El Espinazo del Diablo (2001) / Drama-Horror
aka The Devil's Backbone
MPAA Rated: R for violence, language, some sexuality, and disturbing images
Running Time: 106 min.
Cast: Fernando Tielve, Inigo Garces, Eduardo Noriega, Federico Luppi, Irene Visedo, Marisa Paredes, Junio Valverde
Director: Guillermo del Toro
Screenplay: Guillermo del Toro, Antonio Trashorras, David Munoz
Review published February 27, 2003
Slowly but surely, Mexican director Guillermo del Toro (Mimic, Blade II) has been crafting a nice little career for himself as a director of atmospheric horror, and El Espinazo del Diablo (or The Devil's Backbone, as it's known in the English-language release) is probably his best outing yet. Unlike his previous two efforts, del Toro has more hands-on say in the production, having co-written the screenplay and serving as the film's producer, and the result is much more satisfying. He finally has a vehicle worthy of his talents in creeping us out.
It's set in Spain of 1939, with the country in the middle of a turbulent civil war. Out in the middle of nowhere lies a small orphanage for young boys, and Carlos is the latest unwelcome guest there, as the establishment is running low on food and supplies as it is. Carlos has a lot to prove, as the local bully makes life difficult, and even worse, he thinks he sees the ghost of another young boy following him around. Meanwhile, the young caretaker of the orphanage has his eyes set on the stash of gold bars in the safe on site, and nothing is going to stand in his way for quick wealth. Oh yeah, and the ghost isn't helping matters with his proclamation that many will die soon.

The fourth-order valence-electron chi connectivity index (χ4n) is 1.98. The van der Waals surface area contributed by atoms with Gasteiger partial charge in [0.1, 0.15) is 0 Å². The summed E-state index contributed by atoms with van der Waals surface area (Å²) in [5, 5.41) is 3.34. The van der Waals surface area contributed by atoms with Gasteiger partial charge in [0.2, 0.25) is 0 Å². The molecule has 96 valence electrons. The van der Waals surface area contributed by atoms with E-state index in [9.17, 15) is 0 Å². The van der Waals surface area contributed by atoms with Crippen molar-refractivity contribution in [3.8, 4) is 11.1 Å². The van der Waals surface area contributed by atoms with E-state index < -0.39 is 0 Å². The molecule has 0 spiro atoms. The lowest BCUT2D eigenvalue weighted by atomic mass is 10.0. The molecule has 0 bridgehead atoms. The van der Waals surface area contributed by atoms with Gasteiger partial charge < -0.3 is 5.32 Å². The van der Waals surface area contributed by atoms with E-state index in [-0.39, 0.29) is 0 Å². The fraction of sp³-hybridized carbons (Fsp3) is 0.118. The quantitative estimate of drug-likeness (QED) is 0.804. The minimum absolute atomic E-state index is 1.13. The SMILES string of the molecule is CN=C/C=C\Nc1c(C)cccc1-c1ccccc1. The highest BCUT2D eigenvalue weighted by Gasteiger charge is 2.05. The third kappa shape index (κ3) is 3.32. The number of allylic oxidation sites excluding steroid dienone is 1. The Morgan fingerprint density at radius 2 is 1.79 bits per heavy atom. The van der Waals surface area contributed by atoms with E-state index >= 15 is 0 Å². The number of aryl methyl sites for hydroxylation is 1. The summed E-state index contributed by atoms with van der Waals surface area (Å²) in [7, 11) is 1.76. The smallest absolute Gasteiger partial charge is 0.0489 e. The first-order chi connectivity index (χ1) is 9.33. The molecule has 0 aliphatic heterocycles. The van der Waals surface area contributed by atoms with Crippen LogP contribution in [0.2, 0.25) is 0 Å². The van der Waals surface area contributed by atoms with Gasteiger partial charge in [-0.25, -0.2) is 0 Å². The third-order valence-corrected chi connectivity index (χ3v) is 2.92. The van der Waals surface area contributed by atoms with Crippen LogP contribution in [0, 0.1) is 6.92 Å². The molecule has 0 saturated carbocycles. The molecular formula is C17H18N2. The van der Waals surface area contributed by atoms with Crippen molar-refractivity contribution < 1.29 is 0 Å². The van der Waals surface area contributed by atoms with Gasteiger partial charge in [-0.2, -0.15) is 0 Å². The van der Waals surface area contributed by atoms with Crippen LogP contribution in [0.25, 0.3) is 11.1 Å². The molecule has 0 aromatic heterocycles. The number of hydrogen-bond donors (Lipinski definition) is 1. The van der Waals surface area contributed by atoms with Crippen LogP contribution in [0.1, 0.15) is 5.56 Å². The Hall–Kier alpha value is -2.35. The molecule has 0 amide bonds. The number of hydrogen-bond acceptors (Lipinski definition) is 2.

El Espinazo del Diablo is reminiscent of the recent classical-style atmospheric films by Alejandro Amenabar (The Others, Abre Los Ojos), especially with the inclusion of Amenabar's oft-used actor, Eduardo Noriega. There is a methodical build-up in the plot, a slow boil in tension, and lots of time for quiet contemplation in between. Although it may be classified as a horror movie by many, this isn't your typical scare flick, and the ghost element is actually just a supporting storyline. The ghost is sympathetic as well as terrifying, as we aren't really sure if the young boy intends to be helpful or harmful to the rest of the kids.
With the patient but effective direction of del Toro, the nice cinematography by Guillermo Navarro (Spy Kids, Desperado), and a quality acting job from a cast of mostly young talent, El Espinazo del Diablo ranks as one of the better horror dramas of recent years. It's not your typical scare-a-thon, leaving you with a sense of haunting rather than fear, but quite effective in execution. If you loved The Others, you should definitely seek out this lesser-known gem for an evening of intelligent, tension-filled suspense.
©2003 Vince Leo